Into yet another long, hard cyclo-cross season, Belgian Champion Sanne Cant can hold her hands up high. She has taken her personal game up another level and brought with her the whole women's cyclo-cross field.
With six wins and 19 total podium placings including two in the Koksijde and Zolder World Cups this season so far, she has surpassed her season of last year where she nailed the podium 10 times including the Koksijde World Championships and scored top five 21 times.
"I definitely expected that there was going to be a wider top-end of riders without Daphny van den Brand [who retired last season], but I never thought it would go so well! I won races on tracks that I usually can't do anything on," said Cant. "Of all the races this season, I am most proud of my performance at Zolder World Cup and Loenhout [finishing 3rd and 1st]. They were both courses that were not ideal for me and yet I was able to put in a good showing."
But one would ask how a single rider, barely 22 years old, could have such an impact on the future of women's 'cross. The answer is clear: Belgium is the homeland of 'cross and Cant is one of their own. And when the Belgians have a rider who can go for the win, they pay attention. This includes the press and media.
Three-time world Cyclo-cross champion Erwin Vervecken said, "If you can get a Belgian to compete with the top girls to win big races, then their situation would change a lot. If she would win five races a year, then people would be more interested in women because they know someone who lives close. Then they'll come early for women's races."
Vervecken said, "It may be a young sport for women, but I still don't understand the UCI's stand on the inequality of the sexes. They are the official cycling institution, so they should make it equal [in financial rewards as well as racing opportunities]. For them, it's not so hard. But I do understand that you can't change everything in one year."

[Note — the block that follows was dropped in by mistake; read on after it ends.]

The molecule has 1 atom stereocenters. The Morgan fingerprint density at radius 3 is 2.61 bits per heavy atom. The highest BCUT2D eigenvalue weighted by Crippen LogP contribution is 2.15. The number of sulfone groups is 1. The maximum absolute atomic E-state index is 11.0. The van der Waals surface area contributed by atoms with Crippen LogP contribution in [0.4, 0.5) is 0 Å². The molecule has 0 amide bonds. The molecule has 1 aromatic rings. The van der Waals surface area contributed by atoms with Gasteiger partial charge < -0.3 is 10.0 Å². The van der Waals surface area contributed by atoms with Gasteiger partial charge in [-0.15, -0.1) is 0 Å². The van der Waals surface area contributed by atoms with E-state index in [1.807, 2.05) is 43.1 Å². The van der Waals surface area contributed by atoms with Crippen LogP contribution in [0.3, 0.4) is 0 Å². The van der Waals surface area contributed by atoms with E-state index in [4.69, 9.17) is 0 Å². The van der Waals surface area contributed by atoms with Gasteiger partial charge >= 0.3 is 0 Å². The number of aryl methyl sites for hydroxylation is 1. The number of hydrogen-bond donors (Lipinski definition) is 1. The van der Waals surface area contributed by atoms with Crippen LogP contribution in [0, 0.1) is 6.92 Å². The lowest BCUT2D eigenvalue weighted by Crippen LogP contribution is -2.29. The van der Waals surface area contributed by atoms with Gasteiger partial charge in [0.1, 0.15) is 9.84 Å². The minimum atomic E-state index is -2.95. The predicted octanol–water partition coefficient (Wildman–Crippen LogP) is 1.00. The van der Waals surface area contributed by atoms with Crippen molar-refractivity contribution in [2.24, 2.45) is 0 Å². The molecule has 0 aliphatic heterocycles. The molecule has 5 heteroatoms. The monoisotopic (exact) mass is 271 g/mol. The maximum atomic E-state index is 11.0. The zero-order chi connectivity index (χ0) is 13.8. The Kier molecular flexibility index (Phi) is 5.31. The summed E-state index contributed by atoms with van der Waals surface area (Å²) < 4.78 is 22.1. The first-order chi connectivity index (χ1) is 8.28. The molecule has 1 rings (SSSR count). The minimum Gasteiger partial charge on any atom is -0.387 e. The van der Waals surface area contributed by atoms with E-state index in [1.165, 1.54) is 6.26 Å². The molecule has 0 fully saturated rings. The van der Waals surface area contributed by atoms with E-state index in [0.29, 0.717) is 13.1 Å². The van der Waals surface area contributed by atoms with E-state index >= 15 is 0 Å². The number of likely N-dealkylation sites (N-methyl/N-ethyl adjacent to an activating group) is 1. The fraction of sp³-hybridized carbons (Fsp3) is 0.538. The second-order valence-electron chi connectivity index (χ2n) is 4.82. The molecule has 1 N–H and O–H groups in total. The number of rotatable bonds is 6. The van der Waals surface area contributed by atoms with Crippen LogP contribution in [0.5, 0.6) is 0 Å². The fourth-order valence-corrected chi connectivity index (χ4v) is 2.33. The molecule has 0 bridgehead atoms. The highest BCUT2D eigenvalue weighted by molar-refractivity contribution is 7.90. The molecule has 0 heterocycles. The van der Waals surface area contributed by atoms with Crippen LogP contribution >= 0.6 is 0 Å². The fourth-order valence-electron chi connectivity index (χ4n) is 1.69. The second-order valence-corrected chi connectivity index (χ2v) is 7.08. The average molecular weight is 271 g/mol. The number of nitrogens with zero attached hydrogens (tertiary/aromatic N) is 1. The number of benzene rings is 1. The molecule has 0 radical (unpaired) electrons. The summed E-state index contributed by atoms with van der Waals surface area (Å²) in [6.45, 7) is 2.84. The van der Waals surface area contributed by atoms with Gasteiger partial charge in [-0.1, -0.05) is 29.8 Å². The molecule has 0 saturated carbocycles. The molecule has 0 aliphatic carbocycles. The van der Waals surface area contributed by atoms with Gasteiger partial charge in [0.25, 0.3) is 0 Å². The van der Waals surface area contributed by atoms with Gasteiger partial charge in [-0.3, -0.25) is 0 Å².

Helping the women's field to come so far already is thanks to many folks including fellow compatriots of Cant such as van den Brand, Marianne Vos, Katie Compton, Helen Wyman, and Hanka Kupfernagel who have been active in paving the way.
And as much as the sexes have been equal in the USA since 1975 when the first national championships were held for both men and women (as opposed to Belgium where the men's event was held in 1910 and the women's not until 2000), a bit more needs to come from within Belgium to help bridge the gap. Cant can prove to be just the key to open up more opportunities for her gender.
Cant is already noticing a difference in some aspects of her life. "People definitely recognize me now at the races and it's naturally pleasant to get so much attention. It gives me a kick to ensure I'll ride faster. But when I'm out shopping I'm still not really recognized yet," says Cant. who said, "I don't give [my impact on women's cyclo-cross] much thought, but if I can help the situation then that makes me very happy!"
She is currently sitting in Louisville, Kentucky preparing for the world championships. While it may be her first time to America, she is not shaken one bit by her new surroundings. She remains certain that she will be at her best come race day. "The first nights were tough due to jetlag. Now I feel quite a bit better. I think I am back on rhythm. As for my expectations, that's tough to say. I haven't seen the course yet. But I am hopeful that I'll get on the podium again like last year."
Once the season comes to an end, Cant doesn't take much to recharge for her summer season of racing. "I'll simply enjoy a few days of rest on the couch." It's nice to be 22.
Thank you for signing up to Cycling News. You will receive a verification email shortly.
There was a problem. Please refresh the page and try again.